Kyrie, eleison

Kyrie, eleison.
Christe, eleison.
Kyrie, eleison.

The Kyrie is an early Christian prayer, with antecedents even before Christianity, with which we open our daily Mass most days at our parish church (we sing it after the Confiteor, “I confess,” in our Sunday Mass). It’s transliterated from the Greek, Κύριε, ἐλέησον — “Lord, have mercy” — and borrowed directly from the litanies of Eastern Christianity. It’s simultaneously a prayer of petition and thanksgiving, asking God to have mercy on our sins, as part of our penitential rite, and thanking Him for his great mercy and grace in our lives.

Last night I had an argument with a girl on the Internet, and reacted defensively and with anger and pride. I woke up this morning under a burden of guilt, shame, and embarrassment, not just for my ungraciousness in dealing with that situation, but for my whole demeanor yesterday. What kind of arrogant fool goes into a church meeting and signs documents in Latin? And then goes home, full of pride and self-importance, to write about his own personal transformation? As if his life and his experience were worth reading about?

I have always struggled with pride in blogging. How can one have a positive enough attitude about oneself and one’s life that one would write about it publicly, sharing oneself with the world, and yet not become so puffed up about it that one is consumed with pride? How can I blog humbly?

I was beating myself up so badly all this morning that I figured I would come home and delete this blog. But then I went to noon Mass, and with the Kyrie, threw myself upon the mercy of my Father…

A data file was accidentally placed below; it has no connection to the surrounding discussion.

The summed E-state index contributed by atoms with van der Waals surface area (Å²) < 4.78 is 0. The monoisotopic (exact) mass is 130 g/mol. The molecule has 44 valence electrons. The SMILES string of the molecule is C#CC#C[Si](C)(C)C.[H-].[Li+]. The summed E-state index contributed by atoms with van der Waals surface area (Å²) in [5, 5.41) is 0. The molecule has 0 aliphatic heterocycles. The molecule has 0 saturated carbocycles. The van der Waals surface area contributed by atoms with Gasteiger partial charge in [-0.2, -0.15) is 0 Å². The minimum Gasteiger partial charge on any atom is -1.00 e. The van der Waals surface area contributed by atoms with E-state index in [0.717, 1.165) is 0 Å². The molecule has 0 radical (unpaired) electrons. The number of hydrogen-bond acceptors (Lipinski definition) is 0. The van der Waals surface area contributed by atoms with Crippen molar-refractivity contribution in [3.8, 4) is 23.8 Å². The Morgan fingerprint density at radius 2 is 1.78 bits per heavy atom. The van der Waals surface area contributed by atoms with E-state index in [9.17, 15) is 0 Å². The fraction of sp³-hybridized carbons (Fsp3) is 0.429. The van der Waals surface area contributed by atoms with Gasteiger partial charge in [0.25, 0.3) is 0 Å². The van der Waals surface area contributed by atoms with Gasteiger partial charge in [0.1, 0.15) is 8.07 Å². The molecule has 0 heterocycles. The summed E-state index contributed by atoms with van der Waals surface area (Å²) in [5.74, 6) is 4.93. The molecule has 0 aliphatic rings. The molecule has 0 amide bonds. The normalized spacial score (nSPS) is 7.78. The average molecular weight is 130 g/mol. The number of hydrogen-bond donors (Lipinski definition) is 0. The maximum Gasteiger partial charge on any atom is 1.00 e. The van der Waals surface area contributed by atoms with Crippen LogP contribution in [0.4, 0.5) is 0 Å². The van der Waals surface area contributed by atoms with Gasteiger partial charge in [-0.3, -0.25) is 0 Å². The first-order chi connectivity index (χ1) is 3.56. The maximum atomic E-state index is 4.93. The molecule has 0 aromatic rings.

At Mass Sunday, Ms. Betty, our organist and pianist, who’s not Catholic but Baptist, and who plays a rich and diverse repertoire of Christian music, stunned me all of a sudden with a song from my early childhood, that went straight to the tenderest part of my heart. I was taught it as a child at a Christian conference in Richmond we used to go to, and though I hadn’t heard it since, its simple words have never left me:

I cast all my cares upon You;
I lay all of my burdens down at Your feet.
And any time I don’t know what to do,
I will cast all my cares upon You.

And that’s who my Father is. His mercies are new every morning (Lam 3:22-23). Today when I laid down my burdens at His feet, I immediately found His peace. And throughout the rest of my day, was filled with love for Him and for others.

(I google and find, to my delight, that the song is “Cares Chorus” by Kelly Willard, first recorded back in 1978. And it’s a wonderful recording. And a new addition to my collection.)

2 thoughts on “Kyrie, eleison

  1. I’ve also struggled in the past with blogging, and being susceptible to showing off a little — and I found it REALLY difficult to blog or even talk about my conversion during the year or so it was really “happening.” It’s much easier for me to write about my indecision and vulnerability in the past tense than while it’s going on.

    I love that song; we also sang it a lot when we were little kids. During the year I was preparing to enter the Church, and for several months afterward, I would be moved to tears whenever Catholics sang songs (at Mass or elsewhere) that were really Protestant songs, especially the ones from my childhood. I cried once after Mass just because the children’s choir that was visiting the Cathedral in St Louis sang “He is Exalted,” the Twila Paris song. Something was so poignant and even awful about hearing Catholics sing something that felt like “ours” — both because it seemed sometimes like a move downward for the Catholics (like singing Shout to the Lord at Mass…and Shout to the Lord is even a comparatively good worship song), and because I really had to part from and grieve for my evangelical past. And the songs were embedded so deeply in that experience. I think music is the evangelical sacrament. I often felt like, “these Catholics can’t even understand what this song means to evangelicals and meant to me.” But still, I used to love/hate hearing evangelical worship songs in a Catholic context, for all of those reasons. (Now I mostly just hate it. But I’ve gotten snobbier. :P)

  2. Pingback: The First Harbingers « Catholicus nascens

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